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How do you choose the right process for your welding job?

The welding process explained

If you’re new to welding and don’t know where to start, Dynaweld, the Welding Supplies Experts, are here to help.

Welding can be a little confusing at first… it can feel a bit like a baptism of fire.

There are a number of different techniques and equipment to choose from. What you are welding will dictate the process that you will need to learn.

In these videos, Andrew Bosco from Dynaweld introduces five of the most common welding processes you’re likely to use.

MIG Welding

MIG Welding

MIG welding is one of the simplest and most common types of welding.

MIG welding is especially great if you’re just starting out.

It is much like using a hot glue gun, making it one of the easiest welding processes to pick up.

MIG wire comes rolled on a spool and is loaded into an electric MIG welding machine, which goes through a hand-held MIG gun.

MIG Welding

Pulling the trigger on this gun completes the circuit once you’ve got your earth lead attached. The MIG wire is fused into the metal, joining the two pieces that you are working on.

Watch our MIG welding video.

Arc or Stick Welding

Arc or Stick Welding

Arc or stick welding is another way to join metal together, this time by using electrodes instead of wire.

Just like MIG welding, this is a simple technique and no gas is needed.

In this welding process, metals are welded using a consumable electrode rod and the heat generated by an electric arc.

A welding machine is used, the welder holds onto an electrode holder and the arc is struck on the two pieces of metal that you want to join together – much like a match lighting a sparkler at a party.

The electrodes burn away, and the melted metal joins the two pieces together. The flux inside keeps the air out of the weld so you don’t get any porosity or holes in the weld.

This process is great for tacking up a bracket.

Watch our arc stick welding video.

TIG Welding

TIG Welding

TIG welding is a technique that needs a more professional hand than MIG or stick welding.

Basically, a TIG torch is used to create a molten pool of metal. TIG rods are used to feed the filler wire into the molten pool.

It can be used for jobs that need heat control – stainless steel exhausts, commercial kitchens – work that uses thin metals and needs more experience to control amperage.

TIG Welding

This technique is great for thin plates you don’t want to burn holes in …you can control the amperage.

Watch our TIG welding video.

Plasma Cutting

Plasma Cutting

Sometimes you need to cut metal, rather than weld it together.

Plasma cutting is a high speed/low cost cutting method…point and shoot.

It is replacing oxy acetylene cutting because it is much cheaper to run the plasma cutting machine.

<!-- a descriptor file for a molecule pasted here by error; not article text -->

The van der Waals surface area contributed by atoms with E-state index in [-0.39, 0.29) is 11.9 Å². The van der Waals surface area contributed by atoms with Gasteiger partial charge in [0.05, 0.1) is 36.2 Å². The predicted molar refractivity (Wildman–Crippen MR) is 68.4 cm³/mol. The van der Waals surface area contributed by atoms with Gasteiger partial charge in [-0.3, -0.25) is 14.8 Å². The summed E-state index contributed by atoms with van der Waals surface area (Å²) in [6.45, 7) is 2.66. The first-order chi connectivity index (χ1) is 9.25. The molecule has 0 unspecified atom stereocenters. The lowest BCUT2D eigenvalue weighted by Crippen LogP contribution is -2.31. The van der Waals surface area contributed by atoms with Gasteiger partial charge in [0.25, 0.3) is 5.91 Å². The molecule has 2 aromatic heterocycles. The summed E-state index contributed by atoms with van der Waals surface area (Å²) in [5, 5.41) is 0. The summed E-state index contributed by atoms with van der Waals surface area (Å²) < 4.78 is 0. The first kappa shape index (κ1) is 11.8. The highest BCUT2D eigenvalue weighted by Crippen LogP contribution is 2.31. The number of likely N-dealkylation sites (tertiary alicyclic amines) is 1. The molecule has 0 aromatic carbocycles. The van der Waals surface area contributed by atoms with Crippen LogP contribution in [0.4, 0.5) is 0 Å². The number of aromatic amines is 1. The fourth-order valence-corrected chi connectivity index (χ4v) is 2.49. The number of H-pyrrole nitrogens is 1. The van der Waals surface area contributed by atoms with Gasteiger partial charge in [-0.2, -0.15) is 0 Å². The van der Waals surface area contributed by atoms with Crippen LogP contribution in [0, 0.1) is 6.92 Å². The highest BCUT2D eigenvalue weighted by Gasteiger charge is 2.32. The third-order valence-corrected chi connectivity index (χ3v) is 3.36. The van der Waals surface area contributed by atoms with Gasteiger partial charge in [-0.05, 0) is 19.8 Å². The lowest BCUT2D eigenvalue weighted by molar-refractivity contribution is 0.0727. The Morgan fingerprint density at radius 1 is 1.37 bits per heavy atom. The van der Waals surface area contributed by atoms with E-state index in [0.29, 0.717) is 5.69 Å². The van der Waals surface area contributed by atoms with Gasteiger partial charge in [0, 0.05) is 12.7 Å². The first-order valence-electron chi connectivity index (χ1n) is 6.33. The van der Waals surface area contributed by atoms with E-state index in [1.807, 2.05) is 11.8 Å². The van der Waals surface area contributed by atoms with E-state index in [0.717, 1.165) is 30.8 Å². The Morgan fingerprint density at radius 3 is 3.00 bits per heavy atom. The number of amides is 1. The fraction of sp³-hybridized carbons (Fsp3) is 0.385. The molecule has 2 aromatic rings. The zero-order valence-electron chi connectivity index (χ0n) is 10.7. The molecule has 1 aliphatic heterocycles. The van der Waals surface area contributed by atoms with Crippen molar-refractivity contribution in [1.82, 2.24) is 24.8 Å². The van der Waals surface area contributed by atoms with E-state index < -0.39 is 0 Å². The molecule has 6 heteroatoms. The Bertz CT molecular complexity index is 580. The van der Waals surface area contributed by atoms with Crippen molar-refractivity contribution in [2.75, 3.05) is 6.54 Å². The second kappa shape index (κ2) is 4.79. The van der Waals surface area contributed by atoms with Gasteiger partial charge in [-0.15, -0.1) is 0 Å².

This process cuts through electromagnetic materials with an accelerated jet of hot plasma. Using an electric machine, compressed air is pushed through a plasma torch, joining with an electric arc and creating a plasma arc. It can slice through sheet metal like butter. It’s really impressive to see how a 240-volt machine can cut metal up to 18 millimetres thick.

Plasma cutters are handy to have in your shed or workshop. They can be used for a lot of different applications, such as thin sheet metal or even 8, 10 and 12mm plate.

Very simple. You just grab it, plug it in and go.

Watch our plasma cutting video.

Oxy/Acetylene Process

Oxy/Acetylene Process

With this technique, the cutting torch creates a molten pool and the metal melts.

This is similar to the TIG process – which uses a molten pool to JOIN metal – but with oxy acetylene, you are instead creating a molten pool so you can CUT through metal.

A jet of pure oxygen is directed onto the preheated area to form iron oxide or slag. The oxygen blows away the slag, enabling the jet to cut through the material.

Oxy/Acetylene Process

Expert advice goes a long way

Experts at Dynaweld can take you through the specific wires and welding guns that you need to use. We can explain electrodes, gases and arcs. We can talk metals.
And safety too….

…to make that baptism of fire a more empowered and enjoyable experience.

Contact us to find out more.

Stick Welders

Stick Welders

  • Bossweld Evo 141 MMA/Tig Welder
  • Bossweld S-180 Inverter Arc welder
  • Bossweld Evo 181 MMA/Tig Welder
Mig Welding

Mig Welding

  • Bossweld 100 Amp M100 Gasless MIG Inverter Welder
  • Bossweld 150 Amp M150 Gas/Gasless MIG Inverter Welder
  • Bossweld MS-180 Inverter Mig/Stick Welder
  • Bossweld MST185 MIG, STICK and TIG Inverter Welder
  • Bossweld MST-195 Mig/Stick/Tig welder
  • Bossweld Force 187
  • Bossweld MST 200
  • Bossweld 250A MST Double Pulse Welder
Plasma cutters

Plasma cutters

  • Bossweld P-40 Inverter Plasma Cutter
  • Bossweld Plascut X50 Plasma Cutter